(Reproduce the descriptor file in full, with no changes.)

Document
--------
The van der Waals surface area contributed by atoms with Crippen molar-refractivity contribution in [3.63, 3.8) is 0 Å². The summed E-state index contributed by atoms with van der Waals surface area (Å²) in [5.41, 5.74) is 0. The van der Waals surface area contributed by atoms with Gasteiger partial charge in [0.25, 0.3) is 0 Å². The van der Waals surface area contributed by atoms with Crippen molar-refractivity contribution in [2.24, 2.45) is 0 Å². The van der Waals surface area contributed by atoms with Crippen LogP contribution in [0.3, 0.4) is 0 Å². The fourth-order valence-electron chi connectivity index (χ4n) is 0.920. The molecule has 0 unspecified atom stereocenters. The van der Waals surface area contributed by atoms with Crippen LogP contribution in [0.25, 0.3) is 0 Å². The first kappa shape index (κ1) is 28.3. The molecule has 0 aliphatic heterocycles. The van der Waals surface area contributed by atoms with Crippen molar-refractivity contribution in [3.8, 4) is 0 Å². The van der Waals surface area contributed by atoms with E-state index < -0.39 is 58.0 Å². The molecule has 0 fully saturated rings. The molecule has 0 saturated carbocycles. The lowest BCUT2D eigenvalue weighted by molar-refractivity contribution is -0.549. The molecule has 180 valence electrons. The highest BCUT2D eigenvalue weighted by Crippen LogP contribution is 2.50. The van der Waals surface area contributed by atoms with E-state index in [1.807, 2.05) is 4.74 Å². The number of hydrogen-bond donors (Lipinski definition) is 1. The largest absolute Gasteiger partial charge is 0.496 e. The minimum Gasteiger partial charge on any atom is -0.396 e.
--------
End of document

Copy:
The van der Waals surface area contributed by atoms with Crippen molar-refractivity contribution in [3.63, 3.8) is 0 Å². The summed E-state index contributed by atoms with van der Waals surface area (Å²) in [5.41, 5.74) is 0. The van der Waals surface area contributed by atoms with Gasteiger partial charge in [0.25, 0.3) is 0 Å². The van der Waals surface area contributed by atoms with Crippen molar-refractivity contribution in [2.24, 2.45) is 0 Å². The van der Waals surface area contributed by atoms with Crippen LogP contribution in [0.3, 0.4) is 0 Å². The fourth-order valence-electron chi connectivity index (χ4n) is 0.920. The molecule has 0 unspecified atom stereocenters. The van der Waals surface area contributed by atoms with Crippen LogP contribution in [0.25, 0.3) is 0 Å². The first kappa shape index (κ1) is 28.3. The molecule has 0 aliphatic heterocycles. The van der Waals surface area contributed by atoms with Crippen molar-refractivity contribution in [3.8, 4) is 0 Å². The van der Waals surface area contributed by atoms with E-state index < -0.39 is 58.0 Å². The molecule has 0 fully saturated rings. The molecule has 0 saturated carbocycles. The lowest BCUT2D eigenvalue weighted by molar-refractivity contribution is -0.549. The molecule has 180 valence electrons. The highest BCUT2D eigenvalue weighted by Crippen LogP contribution is 2.50. The van der Waals surface area contributed by atoms with E-state index in [1.807, 2.05) is 4.74 Å². The number of hydrogen-bond donors (Lipinski definition) is 1. The largest absolute Gasteiger partial charge is 0.496 e. The minimum Gasteiger partial charge on any atom is -0.396 e.